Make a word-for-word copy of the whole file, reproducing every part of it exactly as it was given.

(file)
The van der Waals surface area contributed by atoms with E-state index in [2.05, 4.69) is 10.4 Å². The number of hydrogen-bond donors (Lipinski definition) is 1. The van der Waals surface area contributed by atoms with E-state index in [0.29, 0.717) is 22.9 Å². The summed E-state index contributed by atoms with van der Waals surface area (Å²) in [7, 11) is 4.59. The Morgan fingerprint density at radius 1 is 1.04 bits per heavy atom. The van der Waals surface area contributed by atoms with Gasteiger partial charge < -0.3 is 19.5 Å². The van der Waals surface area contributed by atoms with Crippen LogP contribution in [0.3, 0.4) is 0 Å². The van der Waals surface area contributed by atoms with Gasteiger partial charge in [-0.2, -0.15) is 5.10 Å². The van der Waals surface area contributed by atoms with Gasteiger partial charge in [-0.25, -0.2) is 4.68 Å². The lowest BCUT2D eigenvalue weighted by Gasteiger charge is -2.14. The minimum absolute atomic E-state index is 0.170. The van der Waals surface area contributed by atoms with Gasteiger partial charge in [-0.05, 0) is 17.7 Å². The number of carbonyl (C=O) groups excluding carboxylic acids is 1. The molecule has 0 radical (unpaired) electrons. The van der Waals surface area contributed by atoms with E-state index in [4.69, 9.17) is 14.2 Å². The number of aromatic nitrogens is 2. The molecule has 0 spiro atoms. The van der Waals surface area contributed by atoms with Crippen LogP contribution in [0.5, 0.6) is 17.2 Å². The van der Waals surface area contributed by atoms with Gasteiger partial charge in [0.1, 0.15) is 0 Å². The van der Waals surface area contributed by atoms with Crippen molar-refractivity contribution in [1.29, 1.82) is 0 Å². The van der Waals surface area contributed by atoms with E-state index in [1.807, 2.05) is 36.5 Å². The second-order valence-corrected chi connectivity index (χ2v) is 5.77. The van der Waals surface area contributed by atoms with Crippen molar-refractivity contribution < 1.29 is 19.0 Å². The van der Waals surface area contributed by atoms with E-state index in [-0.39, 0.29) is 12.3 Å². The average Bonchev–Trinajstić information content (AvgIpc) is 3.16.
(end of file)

The van der Waals surface area contributed by atoms with E-state index in [2.05, 4.69) is 10.4 Å². The number of hydrogen-bond donors (Lipinski definition) is 1. The van der Waals surface area contributed by atoms with E-state index in [0.29, 0.717) is 22.9 Å². The summed E-state index contributed by atoms with van der Waals surface area (Å²) in [7, 11) is 4.59. The Morgan fingerprint density at radius 1 is 1.04 bits per heavy atom. The van der Waals surface area contributed by atoms with Gasteiger partial charge < -0.3 is 19.5 Å². The van der Waals surface area contributed by atoms with Crippen LogP contribution in [0.3, 0.4) is 0 Å². The van der Waals surface area contributed by atoms with Gasteiger partial charge in [-0.2, -0.15) is 5.10 Å². The van der Waals surface area contributed by atoms with Gasteiger partial charge in [-0.25, -0.2) is 4.68 Å². The lowest BCUT2D eigenvalue weighted by Gasteiger charge is -2.14. The minimum absolute atomic E-state index is 0.170. The van der Waals surface area contributed by atoms with Gasteiger partial charge in [-0.05, 0) is 17.7 Å². The number of carbonyl (C=O) groups excluding carboxylic acids is 1. The molecule has 0 radical (unpaired) electrons. The van der Waals surface area contributed by atoms with E-state index in [4.69, 9.17) is 14.2 Å². The number of aromatic nitrogens is 2. The molecule has 0 spiro atoms. The van der Waals surface area contributed by atoms with Crippen LogP contribution in [0.5, 0.6) is 17.2 Å². The van der Waals surface area contributed by atoms with Gasteiger partial charge in [0.1, 0.15) is 0 Å². The van der Waals surface area contributed by atoms with Crippen molar-refractivity contribution in [1.29, 1.82) is 0 Å². The van der Waals surface area contributed by atoms with E-state index in [1.807, 2.05) is 36.5 Å². The second-order valence-corrected chi connectivity index (χ2v) is 5.77. The van der Waals surface area contributed by atoms with Crippen molar-refractivity contribution < 1.29 is 19.0 Å². The van der Waals surface area contributed by atoms with E-state index in [-0.39, 0.29) is 12.3 Å². The average Bonchev–Trinajstić information content (AvgIpc) is 3.16.